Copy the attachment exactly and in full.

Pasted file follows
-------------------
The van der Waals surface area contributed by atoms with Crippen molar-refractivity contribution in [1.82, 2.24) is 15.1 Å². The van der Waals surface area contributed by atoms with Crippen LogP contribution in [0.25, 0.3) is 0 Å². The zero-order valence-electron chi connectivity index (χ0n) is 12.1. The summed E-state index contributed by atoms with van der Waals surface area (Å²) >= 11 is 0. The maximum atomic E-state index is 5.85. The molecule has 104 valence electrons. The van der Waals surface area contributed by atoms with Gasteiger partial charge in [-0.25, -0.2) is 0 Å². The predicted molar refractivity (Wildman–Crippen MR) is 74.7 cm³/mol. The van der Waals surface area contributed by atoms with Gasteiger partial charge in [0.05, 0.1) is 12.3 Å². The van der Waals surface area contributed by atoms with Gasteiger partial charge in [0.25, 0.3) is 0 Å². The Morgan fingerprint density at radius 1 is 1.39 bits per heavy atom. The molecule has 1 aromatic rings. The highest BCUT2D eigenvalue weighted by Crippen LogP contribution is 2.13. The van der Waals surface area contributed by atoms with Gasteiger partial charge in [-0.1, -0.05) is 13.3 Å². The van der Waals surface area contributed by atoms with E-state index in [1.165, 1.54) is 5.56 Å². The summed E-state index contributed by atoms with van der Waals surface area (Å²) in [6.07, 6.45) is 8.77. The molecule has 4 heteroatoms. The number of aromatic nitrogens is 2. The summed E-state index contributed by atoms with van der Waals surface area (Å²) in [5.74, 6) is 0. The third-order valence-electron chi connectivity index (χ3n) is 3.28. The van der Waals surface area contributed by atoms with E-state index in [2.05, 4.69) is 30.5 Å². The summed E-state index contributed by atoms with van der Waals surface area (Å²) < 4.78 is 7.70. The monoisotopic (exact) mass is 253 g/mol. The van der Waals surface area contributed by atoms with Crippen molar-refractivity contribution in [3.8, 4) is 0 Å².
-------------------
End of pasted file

The van der Waals surface area contributed by atoms with Crippen molar-refractivity contribution in [1.82, 2.24) is 15.1 Å². The van der Waals surface area contributed by atoms with Crippen LogP contribution in [0.25, 0.3) is 0 Å². The zero-order valence-electron chi connectivity index (χ0n) is 12.1. The summed E-state index contributed by atoms with van der Waals surface area (Å²) >= 11 is 0. The maximum atomic E-state index is 5.85. The molecule has 104 valence electrons. The van der Waals surface area contributed by atoms with Gasteiger partial charge in [-0.25, -0.2) is 0 Å². The predicted molar refractivity (Wildman–Crippen MR) is 74.7 cm³/mol. The van der Waals surface area contributed by atoms with Gasteiger partial charge in [0.05, 0.1) is 12.3 Å². The van der Waals surface area contributed by atoms with Gasteiger partial charge in [0.25, 0.3) is 0 Å². The Morgan fingerprint density at radius 1 is 1.39 bits per heavy atom. The molecule has 1 aromatic rings. The highest BCUT2D eigenvalue weighted by Crippen LogP contribution is 2.13. The van der Waals surface area contributed by atoms with Gasteiger partial charge in [-0.1, -0.05) is 13.3 Å². The van der Waals surface area contributed by atoms with E-state index in [1.165, 1.54) is 5.56 Å². The summed E-state index contributed by atoms with van der Waals surface area (Å²) in [6.07, 6.45) is 8.77. The molecule has 4 heteroatoms. The number of aromatic nitrogens is 2. The summed E-state index contributed by atoms with van der Waals surface area (Å²) in [5.74, 6) is 0. The third-order valence-electron chi connectivity index (χ3n) is 3.28. The van der Waals surface area contributed by atoms with E-state index in [2.05, 4.69) is 30.5 Å². The summed E-state index contributed by atoms with van der Waals surface area (Å²) < 4.78 is 7.70. The monoisotopic (exact) mass is 253 g/mol. The van der Waals surface area contributed by atoms with Crippen molar-refractivity contribution in [3.8, 4) is 0 Å².